Last year, on the night of Jan. 26, Turkish authorities arrested 13 ultranationalists suspected of planning assassinations of dissidents. The group is also thought to have connections to the government.
"The Ergenekon terror organization is known as the ‘deep state’ in our country and organises many bloody activities aiming to create an atmosphere of serious crisis, chaos, anarchy and terror," wrote prosecutor Zekeriya Oz in the indictment, according to the BBC.
But anti-Western sentiment, stemming largely from what many Turks see as endless pre-EU accession deman’s, is on the rise as a whole within the country. Statistics compiled by the Washington Institute for Near East Policy show Turkish popular support for EU accession dropping from 65 to 49 percent between 2002 and 2007.
Article 301, a law that had banned criticism of "Turkishness" was amended in late April to criminalize insulting only the "Turkish state" and Ataturk, the founder of the Turkish Republic. Previously, the law made illegal any communication found to be disparaging of the vaguely defined concept of "Turkishness." But with a recent rise in nationalism, not all Turks welcome the new leniency.
Lawyer Kemal Kerincsiz, one of the defendants in the Ergenekon case, has brought cases under Article 301 against at least 40 writers and was indicted in January along with 12 others for conspiring to assassinate known Turkish dissidents, including ethnic Armenian journalist Hrant Dink. After Dink was killed by a hard-line nationalist teenager, his murderer was photographed being embraced by police officers sympathetic to his cause. Novelist Pamuk’s statemen’s about the Armenian Genocide prompted death threats and a Kerincsiz-led Article 301 case against him.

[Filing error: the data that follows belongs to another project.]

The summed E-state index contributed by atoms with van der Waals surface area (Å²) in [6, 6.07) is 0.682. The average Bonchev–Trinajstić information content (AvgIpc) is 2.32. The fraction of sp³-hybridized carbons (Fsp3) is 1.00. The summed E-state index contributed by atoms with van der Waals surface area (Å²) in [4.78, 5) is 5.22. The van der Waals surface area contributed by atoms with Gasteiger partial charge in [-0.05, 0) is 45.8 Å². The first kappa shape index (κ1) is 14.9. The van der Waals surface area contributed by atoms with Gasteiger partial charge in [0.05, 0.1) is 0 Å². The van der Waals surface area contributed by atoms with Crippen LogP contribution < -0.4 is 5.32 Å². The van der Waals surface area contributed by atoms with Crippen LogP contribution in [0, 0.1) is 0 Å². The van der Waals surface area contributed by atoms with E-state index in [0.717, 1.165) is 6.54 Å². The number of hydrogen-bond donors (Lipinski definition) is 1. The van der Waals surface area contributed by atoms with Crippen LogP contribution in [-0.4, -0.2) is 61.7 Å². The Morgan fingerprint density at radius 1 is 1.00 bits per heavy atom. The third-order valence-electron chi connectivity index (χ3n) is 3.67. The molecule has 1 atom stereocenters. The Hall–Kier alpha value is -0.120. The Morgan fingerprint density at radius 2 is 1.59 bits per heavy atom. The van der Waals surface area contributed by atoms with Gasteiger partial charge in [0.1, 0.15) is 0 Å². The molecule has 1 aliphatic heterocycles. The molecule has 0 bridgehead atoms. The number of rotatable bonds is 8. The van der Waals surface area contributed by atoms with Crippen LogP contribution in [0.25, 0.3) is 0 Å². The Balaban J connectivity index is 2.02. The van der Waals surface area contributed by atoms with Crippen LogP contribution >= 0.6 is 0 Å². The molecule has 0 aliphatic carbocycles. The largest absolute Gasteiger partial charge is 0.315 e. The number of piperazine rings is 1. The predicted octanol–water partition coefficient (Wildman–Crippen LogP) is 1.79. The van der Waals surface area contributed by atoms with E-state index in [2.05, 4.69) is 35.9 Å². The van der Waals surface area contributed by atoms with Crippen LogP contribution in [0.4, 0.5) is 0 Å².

Andrew Anthony wrote in U.K. paper The Guardian about the recent surge of Turkish nationalism. Anthony met with former pro soccer player Samim Uygun, a leader of a group of businessmen and politicians, who believes that foreign investment is a threat to Turkish sovereignty, that Israel fancies claims on Turkish territory, that Dink’s murder "was unimportant" and that Pamuk’s writing is but a shill for Armenia. Anthony writes, "Uygun saw himself on the center right, which set the imagination racing over what a member of the Turkish far-right might sound like."
Turkey’s Rising Nationalism
The trial has divided public opinion, reports the BBC. Critics say the case is a misapplication of justice. They accuse the prime minister’s ruling Islamist-leaning AK Party, tried earlier this year for attempting to Islamize the nation, of targeting its opponents and the military.
“I think this government is using the case to establish a dictatorship in Turkey,” says Leyla Tavsanoglu, a columnist for newspaper Cumhuriyet. “Now everyone is subdued. They have clamped down on the democratic opposition and everyone is afraid that one day they will be included in another wave of arrests.”
Others contend that the trial is a key step forward for democratization. The arrest of two retired generals in the case is without precedent in a country with a recent history of coups d’?tat and the military has a strong political presence.
But as The Guardian’s run-in with ultranationalists shows, such fervent nationalism has been simmering for years, fomented by seemingly endless EU accession deman’s and what is seen as U.S. foreign policy myopia. This has come to the fore in Turkey in public reaction to pop culture: both foreign and home-grown. This is not to say, however, that there wasn’t already popular animosity towards America in Turkey.
On July 4, 2003, U.S. troops in northern Iraq arrested, handcuffed and put bags over the heads of a Turkish special forces squad that was apparently channeling arms to squads that were fighting a group of Kurds, considered U.S. allies in the region. The ensuing coverage in the Turkish media rallied the local nationalist cause while posing a public diplomacy dilemma for the United States.